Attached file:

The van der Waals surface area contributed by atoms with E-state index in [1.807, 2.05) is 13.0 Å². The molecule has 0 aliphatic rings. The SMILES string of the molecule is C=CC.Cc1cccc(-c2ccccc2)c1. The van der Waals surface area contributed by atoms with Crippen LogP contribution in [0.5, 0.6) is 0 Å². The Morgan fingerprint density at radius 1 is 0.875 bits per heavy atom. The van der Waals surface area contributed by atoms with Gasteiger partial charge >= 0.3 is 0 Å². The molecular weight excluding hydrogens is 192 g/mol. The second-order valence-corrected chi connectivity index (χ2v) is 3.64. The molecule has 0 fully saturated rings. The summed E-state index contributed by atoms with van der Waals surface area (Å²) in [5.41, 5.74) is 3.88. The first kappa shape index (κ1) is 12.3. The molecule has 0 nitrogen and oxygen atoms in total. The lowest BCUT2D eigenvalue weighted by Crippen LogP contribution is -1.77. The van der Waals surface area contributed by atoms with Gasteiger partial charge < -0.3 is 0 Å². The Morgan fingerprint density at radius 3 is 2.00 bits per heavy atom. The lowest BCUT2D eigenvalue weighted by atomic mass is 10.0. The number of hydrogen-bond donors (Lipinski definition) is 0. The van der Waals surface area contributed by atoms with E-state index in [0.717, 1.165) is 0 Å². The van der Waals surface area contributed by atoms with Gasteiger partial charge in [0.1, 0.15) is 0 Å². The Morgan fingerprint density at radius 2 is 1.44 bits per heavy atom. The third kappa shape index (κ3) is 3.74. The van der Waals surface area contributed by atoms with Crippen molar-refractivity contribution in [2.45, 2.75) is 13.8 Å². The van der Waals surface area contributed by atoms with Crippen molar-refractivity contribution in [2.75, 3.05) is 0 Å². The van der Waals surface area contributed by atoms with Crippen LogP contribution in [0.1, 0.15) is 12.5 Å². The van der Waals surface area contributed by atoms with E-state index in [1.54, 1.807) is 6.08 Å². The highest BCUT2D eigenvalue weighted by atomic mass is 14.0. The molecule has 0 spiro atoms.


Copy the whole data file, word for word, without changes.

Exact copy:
The van der Waals surface area contributed by atoms with E-state index in [1.807, 2.05) is 13.0 Å². The molecule has 0 aliphatic rings. The SMILES string of the molecule is C=CC.Cc1cccc(-c2ccccc2)c1. The van der Waals surface area contributed by atoms with Crippen LogP contribution in [0.5, 0.6) is 0 Å². The Morgan fingerprint density at radius 1 is 0.875 bits per heavy atom. The van der Waals surface area contributed by atoms with Gasteiger partial charge >= 0.3 is 0 Å². The molecular weight excluding hydrogens is 192 g/mol. The second-order valence-corrected chi connectivity index (χ2v) is 3.64. The molecule has 0 fully saturated rings. The summed E-state index contributed by atoms with van der Waals surface area (Å²) in [5.41, 5.74) is 3.88. The first kappa shape index (κ1) is 12.3. The molecule has 0 nitrogen and oxygen atoms in total. The lowest BCUT2D eigenvalue weighted by Crippen LogP contribution is -1.77. The van der Waals surface area contributed by atoms with Gasteiger partial charge < -0.3 is 0 Å². The Morgan fingerprint density at radius 3 is 2.00 bits per heavy atom. The lowest BCUT2D eigenvalue weighted by atomic mass is 10.0. The number of hydrogen-bond donors (Lipinski definition) is 0. The van der Waals surface area contributed by atoms with E-state index in [0.717, 1.165) is 0 Å². The van der Waals surface area contributed by atoms with Gasteiger partial charge in [0.1, 0.15) is 0 Å². The Morgan fingerprint density at radius 2 is 1.44 bits per heavy atom. The third kappa shape index (κ3) is 3.74. The van der Waals surface area contributed by atoms with Crippen molar-refractivity contribution in [2.45, 2.75) is 13.8 Å². The van der Waals surface area contributed by atoms with Crippen molar-refractivity contribution in [2.75, 3.05) is 0 Å². The van der Waals surface area contributed by atoms with Crippen LogP contribution in [0.1, 0.15) is 12.5 Å². The van der Waals surface area contributed by atoms with E-state index in [1.54, 1.807) is 6.08 Å². The highest BCUT2D eigenvalue weighted by atomic mass is 14.0. The molecule has 0 spiro atoms.